Wednesday, April 19, 2017

Mary McFarland Author - Official Blog: The Best How-to Writing Advice You'll Ever Receive...

Mary McFarland Author - Official Blog: The Best How-to Writing Advice You'll Ever Receive...: Why Do Writers Seek Validation Outside Ourselves? When you write, do you become paralyzed ...

The Best How-to Writing Advice You'll Ever Receive

Why Do Writers Seek Validation Outside Ourselves?

When you write, do you become paralyzed listening to your critique partner's, your beta readers', your editor's advice?  Do you scour the Internet for "how to" advice on writing?  Then you try the how-to instead of writing?  It doesn't work, so you don't write, or you polish a paragraph until it screams, while the rest of your novel goes unfinished? 

You repeat these negative patterns, over and over and over, imagining you've got all the time in the world to build a writing career.  No one's watching: I'll spend the day polishing this sentence if I want to.

Why?  Why do we look outside ourselves for ways to overcome our fear of accepting ourselves as we are and simply letting go and then writing? There are more reasons than time here, but in The 7 Deadly Fears of Writing, explained on, a few are mentioned.  They include:

  • Rejection
  • Inadequacy
  • Success
  • Exposing Yourself
  • Only One Book
  • Too Old to Write
  • Fear of Research

There are, in addition to the infinite blog posts on this subject, books and doctoral dissertations ad infinitum.  I'm not implying you shouldn't try to discover new or better processes for writing.  Au contraire.  Part of my journey to becoming a better writer has been looking at all the how-to advice out there, and then choosing what works for me.

Are You a Fearful Writer?

I used to be so anal that I'd clench up when I sat down to write a new scene.  I'd spend days applying a new piece of how-to advice to every scene I wrote, but then--after I'd spent a year writing my novel--I'd decide: it's not good enough.  Worse, I'd shop my gem at writing conferences trolled by agents looking for emerging authors, then I'd go apoplectic if they didn't seem to love it. I'd sapped my creative spirit for a year, after all, and I'd done precisely what the latest how-to said I should. Why wasn't anyone wanting my novel?

Let Go: Write Fearlessly?

In Writing Fearlessly: An Exercise in Letting Go, Nanci Panuccio provides advice she gained from F. Scott Fitzgerald.  "The more vulnerable we allow ourselves to be on the page, the more universal we are."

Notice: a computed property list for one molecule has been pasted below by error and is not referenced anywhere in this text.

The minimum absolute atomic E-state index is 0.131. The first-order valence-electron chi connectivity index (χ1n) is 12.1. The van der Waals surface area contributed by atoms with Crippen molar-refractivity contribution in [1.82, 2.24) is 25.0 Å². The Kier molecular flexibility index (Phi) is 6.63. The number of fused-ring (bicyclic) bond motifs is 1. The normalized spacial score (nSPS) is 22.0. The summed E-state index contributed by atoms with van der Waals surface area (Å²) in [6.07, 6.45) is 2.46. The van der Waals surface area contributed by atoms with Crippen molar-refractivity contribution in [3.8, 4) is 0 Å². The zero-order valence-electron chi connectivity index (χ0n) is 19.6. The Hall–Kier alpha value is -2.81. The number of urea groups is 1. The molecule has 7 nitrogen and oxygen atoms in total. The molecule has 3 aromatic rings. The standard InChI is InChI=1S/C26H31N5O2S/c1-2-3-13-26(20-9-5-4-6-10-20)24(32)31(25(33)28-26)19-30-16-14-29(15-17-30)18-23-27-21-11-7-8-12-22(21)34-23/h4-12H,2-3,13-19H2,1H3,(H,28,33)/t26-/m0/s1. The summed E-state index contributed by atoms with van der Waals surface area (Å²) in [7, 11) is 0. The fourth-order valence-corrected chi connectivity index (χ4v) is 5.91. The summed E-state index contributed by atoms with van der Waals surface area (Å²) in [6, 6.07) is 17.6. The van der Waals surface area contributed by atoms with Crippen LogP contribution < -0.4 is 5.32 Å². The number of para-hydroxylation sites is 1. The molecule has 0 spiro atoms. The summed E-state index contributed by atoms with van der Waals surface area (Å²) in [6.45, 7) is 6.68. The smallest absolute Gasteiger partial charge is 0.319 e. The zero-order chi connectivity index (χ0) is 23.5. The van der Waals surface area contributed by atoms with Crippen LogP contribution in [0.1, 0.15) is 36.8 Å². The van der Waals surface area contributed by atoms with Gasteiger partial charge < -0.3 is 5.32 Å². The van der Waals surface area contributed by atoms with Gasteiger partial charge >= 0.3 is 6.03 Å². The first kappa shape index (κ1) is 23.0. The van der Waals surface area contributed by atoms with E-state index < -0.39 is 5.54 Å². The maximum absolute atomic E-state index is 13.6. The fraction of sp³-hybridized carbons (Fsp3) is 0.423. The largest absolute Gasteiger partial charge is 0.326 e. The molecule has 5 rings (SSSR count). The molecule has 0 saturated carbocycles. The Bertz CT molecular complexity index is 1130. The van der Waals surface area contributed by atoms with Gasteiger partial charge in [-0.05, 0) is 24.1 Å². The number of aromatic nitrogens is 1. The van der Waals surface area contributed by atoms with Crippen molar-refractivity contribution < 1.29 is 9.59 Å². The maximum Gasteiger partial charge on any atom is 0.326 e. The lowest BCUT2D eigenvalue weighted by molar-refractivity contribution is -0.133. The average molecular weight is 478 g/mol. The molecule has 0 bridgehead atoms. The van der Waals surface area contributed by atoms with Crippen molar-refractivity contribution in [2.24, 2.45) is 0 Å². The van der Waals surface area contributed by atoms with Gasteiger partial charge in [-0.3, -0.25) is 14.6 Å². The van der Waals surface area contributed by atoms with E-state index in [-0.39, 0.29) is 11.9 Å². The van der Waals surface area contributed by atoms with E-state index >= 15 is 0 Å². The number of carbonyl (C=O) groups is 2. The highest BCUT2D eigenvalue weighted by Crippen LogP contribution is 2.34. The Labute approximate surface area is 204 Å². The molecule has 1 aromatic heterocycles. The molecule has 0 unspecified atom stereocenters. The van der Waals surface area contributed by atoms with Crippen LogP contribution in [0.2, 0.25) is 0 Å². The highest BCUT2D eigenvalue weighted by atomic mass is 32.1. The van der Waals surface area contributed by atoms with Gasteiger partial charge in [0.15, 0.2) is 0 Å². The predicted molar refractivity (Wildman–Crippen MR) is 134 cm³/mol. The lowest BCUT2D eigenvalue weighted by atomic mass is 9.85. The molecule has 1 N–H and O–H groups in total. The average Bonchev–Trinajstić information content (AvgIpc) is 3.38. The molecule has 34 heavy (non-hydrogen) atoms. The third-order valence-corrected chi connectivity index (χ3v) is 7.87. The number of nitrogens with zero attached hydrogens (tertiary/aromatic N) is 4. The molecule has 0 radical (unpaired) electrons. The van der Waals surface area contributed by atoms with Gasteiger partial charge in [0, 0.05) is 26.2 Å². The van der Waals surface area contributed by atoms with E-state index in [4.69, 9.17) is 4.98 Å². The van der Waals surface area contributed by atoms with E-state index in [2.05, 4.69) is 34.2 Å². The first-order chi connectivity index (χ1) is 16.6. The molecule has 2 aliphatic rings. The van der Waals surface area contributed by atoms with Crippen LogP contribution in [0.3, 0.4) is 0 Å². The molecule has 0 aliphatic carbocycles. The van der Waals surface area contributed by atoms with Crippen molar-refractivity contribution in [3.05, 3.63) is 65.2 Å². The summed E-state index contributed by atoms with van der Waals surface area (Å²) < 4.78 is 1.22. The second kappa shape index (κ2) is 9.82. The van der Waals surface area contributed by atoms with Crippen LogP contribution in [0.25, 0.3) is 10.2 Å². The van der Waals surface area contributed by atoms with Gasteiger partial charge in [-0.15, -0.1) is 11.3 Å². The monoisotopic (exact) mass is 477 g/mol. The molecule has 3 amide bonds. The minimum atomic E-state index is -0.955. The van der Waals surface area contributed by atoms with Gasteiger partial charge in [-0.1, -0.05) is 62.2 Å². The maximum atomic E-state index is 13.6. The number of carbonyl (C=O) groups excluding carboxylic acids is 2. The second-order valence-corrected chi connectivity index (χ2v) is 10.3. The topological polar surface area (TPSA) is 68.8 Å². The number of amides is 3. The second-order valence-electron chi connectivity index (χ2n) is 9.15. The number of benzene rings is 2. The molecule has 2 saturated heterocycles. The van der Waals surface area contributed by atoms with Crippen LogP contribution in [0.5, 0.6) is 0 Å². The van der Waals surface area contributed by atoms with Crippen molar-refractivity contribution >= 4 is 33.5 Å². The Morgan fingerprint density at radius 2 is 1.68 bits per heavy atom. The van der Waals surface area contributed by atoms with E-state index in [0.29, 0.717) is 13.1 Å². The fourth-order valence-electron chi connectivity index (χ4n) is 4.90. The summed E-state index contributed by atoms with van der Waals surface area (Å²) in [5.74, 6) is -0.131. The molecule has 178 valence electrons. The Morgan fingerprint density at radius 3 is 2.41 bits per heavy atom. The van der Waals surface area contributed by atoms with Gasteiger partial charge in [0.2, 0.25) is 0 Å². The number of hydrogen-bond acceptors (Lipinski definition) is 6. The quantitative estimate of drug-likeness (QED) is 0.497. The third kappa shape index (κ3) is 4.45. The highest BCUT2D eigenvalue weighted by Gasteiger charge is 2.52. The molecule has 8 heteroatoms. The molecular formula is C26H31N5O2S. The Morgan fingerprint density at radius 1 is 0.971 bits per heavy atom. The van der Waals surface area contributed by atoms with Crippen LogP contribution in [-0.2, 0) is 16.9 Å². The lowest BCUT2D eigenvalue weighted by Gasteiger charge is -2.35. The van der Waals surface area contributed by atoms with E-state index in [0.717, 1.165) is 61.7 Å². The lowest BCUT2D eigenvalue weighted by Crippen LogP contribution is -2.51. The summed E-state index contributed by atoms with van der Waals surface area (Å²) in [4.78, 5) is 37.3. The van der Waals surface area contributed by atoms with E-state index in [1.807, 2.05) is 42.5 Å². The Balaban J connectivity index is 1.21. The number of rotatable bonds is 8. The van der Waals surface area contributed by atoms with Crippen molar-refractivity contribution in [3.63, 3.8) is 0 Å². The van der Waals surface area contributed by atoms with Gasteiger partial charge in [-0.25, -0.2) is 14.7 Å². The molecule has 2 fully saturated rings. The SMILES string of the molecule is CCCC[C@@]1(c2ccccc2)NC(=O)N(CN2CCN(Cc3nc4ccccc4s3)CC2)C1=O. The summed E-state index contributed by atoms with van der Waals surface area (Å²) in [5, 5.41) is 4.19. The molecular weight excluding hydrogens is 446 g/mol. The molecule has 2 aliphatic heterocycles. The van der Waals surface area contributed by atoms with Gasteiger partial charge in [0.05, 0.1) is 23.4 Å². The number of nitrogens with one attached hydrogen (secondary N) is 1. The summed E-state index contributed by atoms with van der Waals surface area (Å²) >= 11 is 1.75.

What does it mean to allow ourselves to be vulnerable on the page?  

Great question.  For me, it's much deeper than being vulnerable only on the page. I had to re-evaluate my whole writer's ethic.  Where was my "vulnerability" hiding?  Why couldn't I let myself go and be totally honest with readers--and with myself?  What was hiding inside my creative spirit blocking me?    

Oooooooo!  Those are tough questions, aren't they?  Let's return to Men with Pens and the 7 Deadly Fears.  Yes, there's fear of rejection, of exposing ourselves on the page.  There's also the fear that what we write will be deemed inadequate (where in hell does that come from?) by readers.  

If you and I stop and think about it, there's a whole world of fear buried inside us.  It keeps us from being vulnerable with readers.  Show me a writer who denies this: I'll show you a liar.  Basically, however, if we could marry Men with Pens to Nanci Panuccio, we'd be on to something.  Let's couple our fear with our crippling need to let go and be vulnerable.  To write.  To listen to our muse.  Then let's get to the bottom line: how do we let go and write fearlessly?  

I disagree with just about everyone on "how" this is to be done.  Panuccio says, "Free associate." And further, "Don't judge what comes up on the page.  Don't control it.  Don't worry about chronology, or even if scenes and fragments relate in any way.  Allow emotional significance to dictate what flows onto the page.  Trust it."

That works for a brainstorming session, but when we get down to writing several novels a year, I don't see that working, not even for a first draft.  The issue is time.  There's no time to go back and revise several hundred--or thousand--pages of "free-write."  

It's not just time, either, that prevents professional fiction writers from free-writing.  I'm going way-way out on a limb here, but hey! it's my limb.  I'm owning it.  Readers love us--if we're lucky--but they're reading for narcissistic reasons.  Pleasure.  To connect with a favorite character.  To Relax. Who knows?  They're not worrying about whether or not we've shrank ourselves enough to be "vulnerable" on the page.  If we are, they'll pick that up, anyway.  If we're not: same deal.  They'll know.  What they're doing is looking out for number one: themselves and their interests as readers.

Build Your Pitcher, Then Pour Yourself In

This is the part where I offer you--tough love.  Fiction writing is the toughest gig on this planet. You're competing with the best--and worst authors--on Amazon, the clock's ticking, and readers are jumping from book-to-book like fleas on a dog's back.  So you better build a pitcher, i.e., a scene (or chapter or plot), into which you can expertly pour your words--and emotion--without having to go back and revise extensively.